Cyber Security and Emerging Threats Defense Islamic State Mathieu Paul Dumont Security

Just How Much Can Airstrikes Accomplish Alone?

ISIS militants (Rear) stand next to an ISIS flag atop a hill in the Syrian town of Kobane , as seen from the Turkish-Syrian border, as Turkish troops stand in the foreground. [Getty/AP Image]
Ground troops will be needed sooner or later in Syria and Iraq in order to fully win the war against the Islamic State (IS). As recently argued by Conrad Black, the Turks, Egyptians and Persians are just some of those who should be the ones sending boots on the ground in the Middle East. Sending troops originating from the West has so far been out of the question, and rightly so.

The United States has been dropping bombs on IS at a costly rate. Every Tomahawk missile launched is worth $1.41 million, aircraft operations range from $9000 to $20,000 per hour, and as of early October, after 271 airstrikes in Iraq and 116 in Syria over the last two months, it is estimated the United States has already spent $1.1 billion for targeting and destroying enemy arms and vehicles totalling a value of $123-173 million.

It may be time to encourage regional players to act more boldly in their own backyard. Doing so implies listening to the propositions of countries such as Turkey. Turkey is willing to deploy ground troops in Syria if targeting IS is expanded to targeting the Assad regime, and if a no-fly zone and safe-zone is established along the Turkish-Syrian border to stop regime airstrikes.

Establishing a buffer zone is not as difficult as it may seem. According to Chris Harmer from the Institute for the Study of War, “A no-fly zone takes commitment, the give-a-shit factor. US Navy’s Aegis-class cruisers and destroyers are 20 miles off Latakia and Tartus — they can control the [Syrian] coastlines. Put Patriot batteries along Syrian-Turkish border, and 20 miles in from there you have a no-fly zone. You can jam Syrian radar, drop Tomahawks. It’s an eminently doable mission; you just gotta do it.”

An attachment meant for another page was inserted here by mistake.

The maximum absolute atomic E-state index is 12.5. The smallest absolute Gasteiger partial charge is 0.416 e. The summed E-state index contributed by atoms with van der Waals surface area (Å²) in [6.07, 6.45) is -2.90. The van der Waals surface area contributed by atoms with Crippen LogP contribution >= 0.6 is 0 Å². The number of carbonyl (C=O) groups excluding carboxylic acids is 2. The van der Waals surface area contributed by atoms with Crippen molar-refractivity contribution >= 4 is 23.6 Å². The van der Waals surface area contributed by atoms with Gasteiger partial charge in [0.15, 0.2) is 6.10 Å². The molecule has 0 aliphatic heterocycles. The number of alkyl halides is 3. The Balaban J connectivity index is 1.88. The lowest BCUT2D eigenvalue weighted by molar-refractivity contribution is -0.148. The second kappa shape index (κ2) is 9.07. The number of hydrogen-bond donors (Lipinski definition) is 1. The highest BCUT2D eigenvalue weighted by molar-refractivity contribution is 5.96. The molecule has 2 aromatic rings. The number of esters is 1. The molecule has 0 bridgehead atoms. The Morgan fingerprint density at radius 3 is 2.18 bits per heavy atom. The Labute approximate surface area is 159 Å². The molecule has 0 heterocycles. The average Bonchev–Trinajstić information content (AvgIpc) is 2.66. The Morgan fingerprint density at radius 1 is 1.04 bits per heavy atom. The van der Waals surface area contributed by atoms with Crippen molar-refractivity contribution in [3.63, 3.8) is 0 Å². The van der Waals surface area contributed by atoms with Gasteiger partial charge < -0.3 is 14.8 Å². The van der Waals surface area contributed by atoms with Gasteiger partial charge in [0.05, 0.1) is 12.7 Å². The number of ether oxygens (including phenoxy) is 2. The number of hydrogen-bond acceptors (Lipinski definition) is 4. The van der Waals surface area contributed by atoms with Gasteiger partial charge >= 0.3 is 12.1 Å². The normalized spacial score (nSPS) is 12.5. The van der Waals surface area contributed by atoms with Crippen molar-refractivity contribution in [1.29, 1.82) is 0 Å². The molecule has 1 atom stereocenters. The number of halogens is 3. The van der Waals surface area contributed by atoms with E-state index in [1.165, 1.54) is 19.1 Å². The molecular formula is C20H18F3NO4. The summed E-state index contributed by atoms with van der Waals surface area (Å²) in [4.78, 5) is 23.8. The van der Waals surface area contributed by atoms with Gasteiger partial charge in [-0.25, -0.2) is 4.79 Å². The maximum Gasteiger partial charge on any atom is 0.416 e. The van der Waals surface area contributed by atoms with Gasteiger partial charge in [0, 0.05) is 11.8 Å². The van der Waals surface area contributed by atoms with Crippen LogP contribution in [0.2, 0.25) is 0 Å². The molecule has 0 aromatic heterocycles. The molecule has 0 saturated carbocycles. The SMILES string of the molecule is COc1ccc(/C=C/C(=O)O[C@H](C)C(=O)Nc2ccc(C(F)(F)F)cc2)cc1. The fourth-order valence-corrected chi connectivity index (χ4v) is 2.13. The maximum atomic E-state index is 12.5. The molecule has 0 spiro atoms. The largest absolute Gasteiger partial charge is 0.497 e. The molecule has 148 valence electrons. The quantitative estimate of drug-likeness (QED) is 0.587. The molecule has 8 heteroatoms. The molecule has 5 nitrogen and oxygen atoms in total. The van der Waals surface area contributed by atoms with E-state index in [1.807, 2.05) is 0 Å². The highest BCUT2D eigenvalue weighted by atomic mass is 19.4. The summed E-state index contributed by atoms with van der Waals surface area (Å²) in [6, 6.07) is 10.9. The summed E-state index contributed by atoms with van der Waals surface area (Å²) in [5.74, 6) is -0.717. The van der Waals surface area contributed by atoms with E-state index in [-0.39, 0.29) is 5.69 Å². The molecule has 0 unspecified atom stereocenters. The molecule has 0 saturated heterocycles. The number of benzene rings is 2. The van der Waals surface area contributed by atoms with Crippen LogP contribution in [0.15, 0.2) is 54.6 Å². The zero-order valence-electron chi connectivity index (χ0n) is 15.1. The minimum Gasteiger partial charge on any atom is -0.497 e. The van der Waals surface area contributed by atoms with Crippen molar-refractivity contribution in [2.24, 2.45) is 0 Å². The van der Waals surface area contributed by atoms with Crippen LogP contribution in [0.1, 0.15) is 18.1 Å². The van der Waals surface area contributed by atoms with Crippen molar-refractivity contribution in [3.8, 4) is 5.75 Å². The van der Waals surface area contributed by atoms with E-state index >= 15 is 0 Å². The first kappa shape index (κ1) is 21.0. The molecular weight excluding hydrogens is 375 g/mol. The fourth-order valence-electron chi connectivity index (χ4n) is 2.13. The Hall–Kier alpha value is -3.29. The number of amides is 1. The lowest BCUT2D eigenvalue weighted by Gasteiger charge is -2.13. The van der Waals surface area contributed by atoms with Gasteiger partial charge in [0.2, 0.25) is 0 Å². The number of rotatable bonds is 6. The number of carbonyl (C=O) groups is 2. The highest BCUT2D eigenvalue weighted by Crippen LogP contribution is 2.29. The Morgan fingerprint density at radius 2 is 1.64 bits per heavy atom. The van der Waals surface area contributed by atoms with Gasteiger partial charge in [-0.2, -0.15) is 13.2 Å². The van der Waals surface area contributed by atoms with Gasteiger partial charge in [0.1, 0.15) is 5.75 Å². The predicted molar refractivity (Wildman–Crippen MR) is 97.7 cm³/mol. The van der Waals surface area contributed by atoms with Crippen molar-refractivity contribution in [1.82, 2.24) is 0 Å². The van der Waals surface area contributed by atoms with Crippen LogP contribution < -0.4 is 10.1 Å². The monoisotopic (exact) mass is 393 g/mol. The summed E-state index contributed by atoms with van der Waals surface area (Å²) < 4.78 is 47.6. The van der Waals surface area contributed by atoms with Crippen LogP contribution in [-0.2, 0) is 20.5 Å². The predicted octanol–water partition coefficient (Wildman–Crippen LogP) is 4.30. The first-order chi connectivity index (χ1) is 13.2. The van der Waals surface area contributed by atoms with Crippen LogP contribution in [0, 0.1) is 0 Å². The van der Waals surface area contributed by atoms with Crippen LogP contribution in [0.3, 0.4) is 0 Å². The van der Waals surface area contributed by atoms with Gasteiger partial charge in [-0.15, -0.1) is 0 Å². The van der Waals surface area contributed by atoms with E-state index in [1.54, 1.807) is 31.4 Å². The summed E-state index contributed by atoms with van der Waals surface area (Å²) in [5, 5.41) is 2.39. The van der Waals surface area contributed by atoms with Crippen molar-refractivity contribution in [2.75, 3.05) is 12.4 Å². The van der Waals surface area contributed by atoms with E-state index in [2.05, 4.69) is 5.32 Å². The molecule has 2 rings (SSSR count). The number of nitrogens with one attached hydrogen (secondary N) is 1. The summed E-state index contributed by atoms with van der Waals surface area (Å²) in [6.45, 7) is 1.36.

Smoke rises from the Syrian town of Ain al-Arab, known as Kobane by the Kurds, after a US-led coalition strike as seen from the Turkish-Syrian border in the southeastern village of Mursitpinar in the Sanliurfa province on October 15, 2014.

However, Turkey is of course in a difficult position due to the Kurdish population inside its borders. The Syrian Kurdish People’s Defence Units (PYD), a strong affiliate of the Kurdish separatist PKK terroristorganization, has asked that Turkey arm them and provide airstrikes in the Syrian town of Kobane, instead of sending troops on the ground. And for the first time in 22 years, unrest has been significantly spreading across Turkey. Curfews and troops on the streets is the state’s response to an escalating internal situation. Supporters of the banned Kurdish Workers’ Party have been clashing with Turkey’s Islamist Hezbollah group that supports IS. Many Kurds are angry that Turkey has simply been lining up its tanks on the Syrian border, and has yet to take significant steps against IS. However recent developments have led Turkey to allow Iraqi Kurdish fighters to reinforce Kobane.

Assuming the primary goal of US led airstrikes has been to degrade the capabilities of IS by targeting senior leadership, key infrastructure and oil refineries providing the group with revenue, there have been interesting, but no game changing, results. Currently, according to the International Energy Agency in Paris, IS controls 20,000 oil barrels of daily production, down from 70,000 in August when it was raising as much as $2 million per day smuggling oil. However, IS fighters nonetheless continue to advance on the ground and have turned their attention to oil refineries held by the Assad regime.

What is clear to everyone involved is that airstrikes, although a necessary preliminary step in a challenging and lengthy multi-generational war, are a small piece of the puzzle. Boots on the ground is the next step, and better collaboration with NATO allies such as Turkey will be important.

Mathieu Paul Dumont
Mathieu Paul Dumont is a student of Political Science and Philosophy. He has been involved with online media since 2012 as a writer and editor. He is currently the Editor-in-Chief of the Prince Arthur Herald and a Junior Research Fellow with the NATO Association of Canada.